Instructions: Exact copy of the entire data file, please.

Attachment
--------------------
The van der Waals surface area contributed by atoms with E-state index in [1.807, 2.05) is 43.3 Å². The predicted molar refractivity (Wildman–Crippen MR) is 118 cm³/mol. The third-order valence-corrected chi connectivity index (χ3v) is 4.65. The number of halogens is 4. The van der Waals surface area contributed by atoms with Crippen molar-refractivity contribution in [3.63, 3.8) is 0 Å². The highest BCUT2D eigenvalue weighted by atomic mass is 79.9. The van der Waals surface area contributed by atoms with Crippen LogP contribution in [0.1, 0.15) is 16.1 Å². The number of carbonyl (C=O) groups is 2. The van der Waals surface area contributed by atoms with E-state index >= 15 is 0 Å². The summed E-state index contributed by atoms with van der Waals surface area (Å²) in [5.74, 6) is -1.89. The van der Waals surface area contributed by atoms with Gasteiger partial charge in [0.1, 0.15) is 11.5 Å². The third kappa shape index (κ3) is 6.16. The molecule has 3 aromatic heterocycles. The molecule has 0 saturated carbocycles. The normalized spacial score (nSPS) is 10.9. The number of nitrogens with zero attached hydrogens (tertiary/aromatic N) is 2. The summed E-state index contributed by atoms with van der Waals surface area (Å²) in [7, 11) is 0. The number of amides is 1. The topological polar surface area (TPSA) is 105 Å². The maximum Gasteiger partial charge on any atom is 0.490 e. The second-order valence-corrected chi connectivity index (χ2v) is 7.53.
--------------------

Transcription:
The van der Waals surface area contributed by atoms with E-state index in [1.807, 2.05) is 43.3 Å². The predicted molar refractivity (Wildman–Crippen MR) is 118 cm³/mol. The third-order valence-corrected chi connectivity index (χ3v) is 4.65. The number of halogens is 4. The van der Waals surface area contributed by atoms with Crippen molar-refractivity contribution in [3.63, 3.8) is 0 Å². The highest BCUT2D eigenvalue weighted by atomic mass is 79.9. The van der Waals surface area contributed by atoms with Crippen LogP contribution in [0.1, 0.15) is 16.1 Å². The number of carbonyl (C=O) groups is 2. The van der Waals surface area contributed by atoms with E-state index >= 15 is 0 Å². The summed E-state index contributed by atoms with van der Waals surface area (Å²) in [5.74, 6) is -1.89. The van der Waals surface area contributed by atoms with Gasteiger partial charge in [0.1, 0.15) is 11.5 Å². The third kappa shape index (κ3) is 6.16. The molecule has 3 aromatic heterocycles. The molecule has 0 saturated carbocycles. The normalized spacial score (nSPS) is 10.9. The number of nitrogens with zero attached hydrogens (tertiary/aromatic N) is 2. The summed E-state index contributed by atoms with van der Waals surface area (Å²) in [7, 11) is 0. The number of amides is 1. The topological polar surface area (TPSA) is 105 Å². The maximum Gasteiger partial charge on any atom is 0.490 e. The second-order valence-corrected chi connectivity index (χ2v) is 7.53.